Surgery usually is the most effective treatment for a hip fracture, although in most cases you will not regain all of the mobility that you had before the hip fracture. In general, if you were healthy and active before the fracture, then you will recover faster after surgery than a person who was not. If you have other health problems and have not stayed active, there is a greater chance of complications after surgery.
In rare cases, surgery is not done. For example, surgery is not done in people who are at high risk for complications during or after surgery and who may not benefit significantly from surgery, such as those who were unable to walk before the hip fracture and who have minimal pain. In these cases, your doctor will use medicine to manage your pain.
What to expect after surgery
Right after surgery for a hip fracture, you will have medicine to control pain and perhaps medicine to prevent blood clots (anticoagulants). You may have a urinary catheter so you don't have to get out of bed to urinate. You may also have a compression pump or compression stocking on your leg, which squeezes your leg to keep the blood circulating and to help prevent blood clots, and a cushion between your legs to keep your hip in the correct position. It is not unusual to have an upset stomach or feel constipated, so talk with your doctor or nurse if you don't feel well.
Your doctor may teach you to do simple breathing exercises to help prevent congestion in your lungs while your activity level is low. You may also learn to move your feet up and down to flex your muscles and keep your blood circulating. And you may begin to learn how to keep your hip in the right position while you move in bed and get out of bed.
It is very important to start moving around soon after surgery. This will speed recovery and reduce complications. On the first day after surgery, you will most likely be moved out of bed into a chair for a short time, and you will probably begin light exercises on the second day after surgery.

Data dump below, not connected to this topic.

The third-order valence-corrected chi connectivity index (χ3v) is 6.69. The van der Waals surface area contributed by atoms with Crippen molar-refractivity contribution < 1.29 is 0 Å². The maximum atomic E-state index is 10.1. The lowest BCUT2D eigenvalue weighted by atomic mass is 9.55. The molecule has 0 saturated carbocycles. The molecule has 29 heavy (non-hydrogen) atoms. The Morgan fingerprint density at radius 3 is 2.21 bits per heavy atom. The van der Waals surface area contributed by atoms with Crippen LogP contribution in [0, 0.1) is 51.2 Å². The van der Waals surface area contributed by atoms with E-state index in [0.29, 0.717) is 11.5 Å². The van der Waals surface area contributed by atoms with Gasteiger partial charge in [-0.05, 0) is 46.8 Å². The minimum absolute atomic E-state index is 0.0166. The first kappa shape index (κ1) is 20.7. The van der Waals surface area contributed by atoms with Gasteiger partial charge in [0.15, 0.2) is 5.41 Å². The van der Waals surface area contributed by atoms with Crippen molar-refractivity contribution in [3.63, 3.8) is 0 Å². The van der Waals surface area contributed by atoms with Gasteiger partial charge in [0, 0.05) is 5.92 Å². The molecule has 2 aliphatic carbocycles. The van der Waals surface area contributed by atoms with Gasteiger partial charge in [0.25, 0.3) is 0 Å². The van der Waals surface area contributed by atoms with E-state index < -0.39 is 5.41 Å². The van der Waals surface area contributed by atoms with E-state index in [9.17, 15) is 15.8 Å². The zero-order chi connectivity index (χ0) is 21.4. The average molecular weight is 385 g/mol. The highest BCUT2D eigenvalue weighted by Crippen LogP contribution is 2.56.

You will probably stay in the hospital for about 2 to 4 days after surgery. You may be moved to an extended-care facility for rehabilitation before going home and so that you can get help with daily activities, such as bathing on a bath stool. You will probably need a walking aid—a walker, cane, or crutches—for several months, and full recovery may take up to a year. For more information on using walking aids, see:
There are many issues to consider after hip surgery. Older adults often need extensive care, including physical therapy and help with cooking, taking medicine, and personal care. Anticoagulant medicines are prescribed to reduce the risk of blood clots and associated stroke, pulmonary embolism, or thrombophlebitis. You will probably keep taking this medicine until you are walking frequently and well. This often takes at least 3 weeks.
After hip fracture surgery, your doctor will encourage you to participate in a rehabilitation (rehab) program. Research shows that 6 months of outpatient rehab that includes strength training can improve quality of life and reduce disability.5 Following a rehab program is very important because it will speed up your recovery and allow you to return to daily activities sooner.
After a hip fracture, some people can never again be as independent as they were before the fracture. They may need to use a walker or cane to walk. They may need help with daily activities such as dressing and bathing. And many can no longer live on their own. It is hard to recover from a hip fracture. So be sure to do all you can to keep your bones strong and to avoid falls that can lead to a fracture. And if you do break your hip, work hard to get your strength and mobility back so you can be as independent as possible.
There are steps you can take to help prevent a hip fracture.
Keep your bones strong:
Eat a nutritious diet that includes adequate amounts of calcium and vitamin D. Both are needed for building healthy, strong bones. The recommended daily calcium intake for adults up to age 50 is 1,000 mg a day. Men and women age 50 and older need 1,200 mg of calcium each day. The recommended daily intake for vitamin D is 400 to 800 IU a day for adults up to age 50. If you are age 50 or older, the recommended amount is 800 to 1,000 IU of vitamin D a day.7 The best source of vitamin D is exposure to sunlight. Vitamin D is vital for calcium absorption in bones and to improve muscle strength. One study showed that vitamin D may reduce an older person's risk of falling by 22%.8
Studies show that calcium and vitamin D supplements will not prevent fractures in people who already have risks of fracture such as low body weight or previous fractures.9, 10 But getting enough calcium and vitamin D over your lifetime will help you have stronger bones as you age.
Exercising and staying active help maintain bone strength. Weight-bearing exercises such as walking, jogging, and light weight training help to minimize bone loss. Talk to your doctor about an exercise program that is right for you. Begin slowly, especially if you have been inactive.